Why has this been in the news?
Researchers have questioned whether repurposing already approved drugs offers any effective treatments of COVID-19. One class of drugs that may improve the body’s immune response to illness is immune modulators (Lancet, May 20, 2020). Coronaviruses may induce the production of cytokines that are present in many auto-inflammatory disorders. Some researchers have suggested that immune modulators might help to neutralize the hyperinflammatory state that is caused by COVID-19 and can be a cause of respiratory distress among patients (Lancet Rheumatology, May 29, 2020).
Monoclonal Antibodies have received media attention as pharmaceutical company Regeneron has applied for Emergency Use Authorization from the US Food and Drug Administration (Johns Hopkins Center for Health Security, October 9, 2020). Researchers are considering the effectiveness of monoclonal antibodies as a treatment for Covid-19 to block or neutralize Coronavirus in affected patients (Biomedicine and Pharmacotherapy, June 4, 2020). The U.S. Food and Drug Administration issued an Emergency Use Authorization for the investigational monoclonal antibody therapy Bamlanivimab for the treatment of mild-to-moderate COVID-19 in adult and pediatric patients. Bamlanivimab is authorized for patients who are 12 years of age and older weighing at least 40 kilograms, and who are at high risk for progressing to severe COVID-19 and/or hospitalization (U.S. Food and Drug Administration, November 9, 2020).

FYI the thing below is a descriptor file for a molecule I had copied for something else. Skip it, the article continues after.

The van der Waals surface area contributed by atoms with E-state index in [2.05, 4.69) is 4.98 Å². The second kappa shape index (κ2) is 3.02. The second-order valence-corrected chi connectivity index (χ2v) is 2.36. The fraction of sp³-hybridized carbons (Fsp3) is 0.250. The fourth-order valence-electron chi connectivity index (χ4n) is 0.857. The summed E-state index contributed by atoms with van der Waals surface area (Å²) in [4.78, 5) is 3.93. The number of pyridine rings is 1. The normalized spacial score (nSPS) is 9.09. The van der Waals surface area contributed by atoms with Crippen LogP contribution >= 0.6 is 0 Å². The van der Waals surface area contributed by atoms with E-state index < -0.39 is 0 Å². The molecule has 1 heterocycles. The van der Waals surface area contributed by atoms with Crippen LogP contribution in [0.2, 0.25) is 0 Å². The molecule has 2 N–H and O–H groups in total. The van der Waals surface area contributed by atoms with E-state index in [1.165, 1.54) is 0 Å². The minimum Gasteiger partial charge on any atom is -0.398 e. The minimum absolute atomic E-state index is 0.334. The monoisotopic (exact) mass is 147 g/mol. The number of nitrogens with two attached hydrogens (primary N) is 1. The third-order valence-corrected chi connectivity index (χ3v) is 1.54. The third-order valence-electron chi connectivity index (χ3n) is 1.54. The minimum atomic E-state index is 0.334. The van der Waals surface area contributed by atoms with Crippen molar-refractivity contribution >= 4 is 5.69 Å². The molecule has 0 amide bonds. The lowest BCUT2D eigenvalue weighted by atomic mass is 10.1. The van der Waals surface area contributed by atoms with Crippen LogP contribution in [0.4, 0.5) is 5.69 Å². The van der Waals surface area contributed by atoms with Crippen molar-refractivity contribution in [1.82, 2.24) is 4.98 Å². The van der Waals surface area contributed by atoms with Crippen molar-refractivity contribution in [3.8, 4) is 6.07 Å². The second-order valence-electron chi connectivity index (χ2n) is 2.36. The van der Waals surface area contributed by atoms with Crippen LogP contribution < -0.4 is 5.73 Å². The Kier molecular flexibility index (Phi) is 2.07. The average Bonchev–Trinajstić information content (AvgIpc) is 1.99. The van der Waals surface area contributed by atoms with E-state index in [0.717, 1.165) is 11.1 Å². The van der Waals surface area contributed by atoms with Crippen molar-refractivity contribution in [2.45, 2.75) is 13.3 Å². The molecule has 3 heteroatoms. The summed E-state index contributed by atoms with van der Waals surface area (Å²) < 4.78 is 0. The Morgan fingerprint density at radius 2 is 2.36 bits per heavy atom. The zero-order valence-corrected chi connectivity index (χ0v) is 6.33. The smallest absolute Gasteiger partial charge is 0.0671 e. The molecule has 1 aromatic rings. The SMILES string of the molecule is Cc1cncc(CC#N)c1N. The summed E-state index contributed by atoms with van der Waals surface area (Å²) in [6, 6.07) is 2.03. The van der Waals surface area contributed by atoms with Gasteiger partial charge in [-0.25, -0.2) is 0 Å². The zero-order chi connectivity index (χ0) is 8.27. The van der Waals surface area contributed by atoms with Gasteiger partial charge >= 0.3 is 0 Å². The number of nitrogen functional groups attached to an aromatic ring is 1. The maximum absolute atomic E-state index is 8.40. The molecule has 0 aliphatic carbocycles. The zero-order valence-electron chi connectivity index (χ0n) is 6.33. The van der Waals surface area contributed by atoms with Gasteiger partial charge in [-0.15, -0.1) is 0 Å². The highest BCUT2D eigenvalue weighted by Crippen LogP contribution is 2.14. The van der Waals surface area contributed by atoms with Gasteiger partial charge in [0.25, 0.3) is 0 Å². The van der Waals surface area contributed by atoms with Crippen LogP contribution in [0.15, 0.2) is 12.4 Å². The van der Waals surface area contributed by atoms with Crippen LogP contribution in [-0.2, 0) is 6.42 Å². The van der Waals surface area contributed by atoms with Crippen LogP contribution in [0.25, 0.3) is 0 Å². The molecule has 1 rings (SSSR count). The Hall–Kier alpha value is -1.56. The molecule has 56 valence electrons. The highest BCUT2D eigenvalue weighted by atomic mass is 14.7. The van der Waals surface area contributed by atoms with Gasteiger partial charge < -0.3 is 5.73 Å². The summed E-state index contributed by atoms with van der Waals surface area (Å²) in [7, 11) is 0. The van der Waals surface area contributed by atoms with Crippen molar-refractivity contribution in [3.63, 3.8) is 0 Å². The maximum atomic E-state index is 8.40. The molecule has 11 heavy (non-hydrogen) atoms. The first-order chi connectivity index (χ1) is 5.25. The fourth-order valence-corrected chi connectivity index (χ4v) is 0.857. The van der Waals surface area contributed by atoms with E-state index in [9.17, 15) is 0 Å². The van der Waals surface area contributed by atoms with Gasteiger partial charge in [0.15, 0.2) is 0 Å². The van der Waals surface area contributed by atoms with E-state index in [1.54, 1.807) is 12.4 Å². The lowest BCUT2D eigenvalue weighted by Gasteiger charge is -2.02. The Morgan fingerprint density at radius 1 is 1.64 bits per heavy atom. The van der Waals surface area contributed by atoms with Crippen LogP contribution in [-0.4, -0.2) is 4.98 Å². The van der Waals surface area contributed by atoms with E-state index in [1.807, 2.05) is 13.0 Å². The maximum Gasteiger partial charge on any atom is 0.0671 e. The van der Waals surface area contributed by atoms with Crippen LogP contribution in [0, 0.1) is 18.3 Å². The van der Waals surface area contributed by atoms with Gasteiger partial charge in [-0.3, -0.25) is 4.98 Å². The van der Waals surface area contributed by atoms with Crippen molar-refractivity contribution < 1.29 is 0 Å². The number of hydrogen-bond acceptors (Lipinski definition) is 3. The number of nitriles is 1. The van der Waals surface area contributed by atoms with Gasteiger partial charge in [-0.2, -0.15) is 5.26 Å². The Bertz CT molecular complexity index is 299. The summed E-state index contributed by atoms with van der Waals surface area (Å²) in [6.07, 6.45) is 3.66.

How does this apply to my practice?
Bamlanivimab, Sotrovimab, Casirivimab / Imdevimab are the only monoclonal antibody treatments approved for treatment of COVID-19 by Health Canada. They have been approved for treatment of adults and pediatric patients 12 years of age or older with mild to moderate coronavirus disease 2019 (COVID-19), who weigh at least 40 kg and who are at high risk of progressing to severe COVID-19 illness and/or hospitalization. For more information, see the product monographs for these treatments (Health Canada, November 15, 2021). Bamlanivimab is formulated as a solution for infusion (35 mg/mL) and the recommended dose is a single infusion of 700 mg to be administered as soon as possible after a positive test for COVID-19 and to be administered within 10 days following the onset of clinical signs and symptoms of infection. For more information, refer to the Product Monograph for Bamlanivimab (Health Canada, November 20, 2020). Other Immune Modulators are not authorized in Canada for treatment or prophylaxis outside of a randomized controlled trial (Health Canada, December 22, 2020).